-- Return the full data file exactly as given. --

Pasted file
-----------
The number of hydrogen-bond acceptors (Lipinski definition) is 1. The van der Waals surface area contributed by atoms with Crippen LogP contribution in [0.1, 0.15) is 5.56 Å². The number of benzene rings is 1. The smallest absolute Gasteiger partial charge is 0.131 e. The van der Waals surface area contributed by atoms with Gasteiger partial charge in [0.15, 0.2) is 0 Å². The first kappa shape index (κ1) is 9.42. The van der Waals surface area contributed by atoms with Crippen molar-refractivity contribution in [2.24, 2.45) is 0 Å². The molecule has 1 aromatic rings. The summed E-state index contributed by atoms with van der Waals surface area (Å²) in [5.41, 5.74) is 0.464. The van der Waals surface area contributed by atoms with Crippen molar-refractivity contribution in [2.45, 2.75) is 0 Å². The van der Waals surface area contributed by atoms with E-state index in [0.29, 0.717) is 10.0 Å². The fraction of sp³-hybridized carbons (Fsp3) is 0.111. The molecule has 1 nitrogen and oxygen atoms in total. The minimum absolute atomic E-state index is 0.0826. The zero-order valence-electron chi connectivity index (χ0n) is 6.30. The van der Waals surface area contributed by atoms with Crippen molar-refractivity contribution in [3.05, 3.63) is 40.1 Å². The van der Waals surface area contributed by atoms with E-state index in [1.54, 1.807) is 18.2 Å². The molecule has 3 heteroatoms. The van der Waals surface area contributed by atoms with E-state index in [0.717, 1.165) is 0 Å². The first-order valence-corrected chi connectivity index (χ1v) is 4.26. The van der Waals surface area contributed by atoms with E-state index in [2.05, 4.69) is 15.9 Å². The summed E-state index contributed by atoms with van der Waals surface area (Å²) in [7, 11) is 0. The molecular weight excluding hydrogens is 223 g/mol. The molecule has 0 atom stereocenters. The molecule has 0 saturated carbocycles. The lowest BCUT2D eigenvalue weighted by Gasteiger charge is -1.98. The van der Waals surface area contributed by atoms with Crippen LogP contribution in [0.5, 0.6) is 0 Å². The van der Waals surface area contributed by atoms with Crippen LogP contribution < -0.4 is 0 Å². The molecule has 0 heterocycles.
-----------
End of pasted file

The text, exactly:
The number of hydrogen-bond acceptors (Lipinski definition) is 1. The van der Waals surface area contributed by atoms with Crippen LogP contribution in [0.1, 0.15) is 5.56 Å². The number of benzene rings is 1. The smallest absolute Gasteiger partial charge is 0.131 e. The van der Waals surface area contributed by atoms with Gasteiger partial charge in [0.15, 0.2) is 0 Å². The first kappa shape index (κ1) is 9.42. The van der Waals surface area contributed by atoms with Crippen molar-refractivity contribution in [2.24, 2.45) is 0 Å². The molecule has 1 aromatic rings. The summed E-state index contributed by atoms with van der Waals surface area (Å²) in [5.41, 5.74) is 0.464. The van der Waals surface area contributed by atoms with Crippen molar-refractivity contribution in [2.45, 2.75) is 0 Å². The van der Waals surface area contributed by atoms with E-state index in [0.29, 0.717) is 10.0 Å². The fraction of sp³-hybridized carbons (Fsp3) is 0.111. The molecule has 1 nitrogen and oxygen atoms in total. The minimum absolute atomic E-state index is 0.0826. The zero-order valence-electron chi connectivity index (χ0n) is 6.30. The van der Waals surface area contributed by atoms with Crippen molar-refractivity contribution in [3.05, 3.63) is 40.1 Å². The van der Waals surface area contributed by atoms with E-state index in [1.54, 1.807) is 18.2 Å². The molecule has 3 heteroatoms. The van der Waals surface area contributed by atoms with E-state index in [0.717, 1.165) is 0 Å². The first-order valence-corrected chi connectivity index (χ1v) is 4.26. The van der Waals surface area contributed by atoms with E-state index in [2.05, 4.69) is 15.9 Å². The summed E-state index contributed by atoms with van der Waals surface area (Å²) in [7, 11) is 0. The molecular weight excluding hydrogens is 223 g/mol. The molecule has 0 atom stereocenters. The molecule has 0 saturated carbocycles. The lowest BCUT2D eigenvalue weighted by Gasteiger charge is -1.98. The van der Waals surface area contributed by atoms with Crippen LogP contribution in [0.5, 0.6) is 0 Å². The van der Waals surface area contributed by atoms with Crippen LogP contribution < -0.4 is 0 Å². The molecule has 0 heterocycles.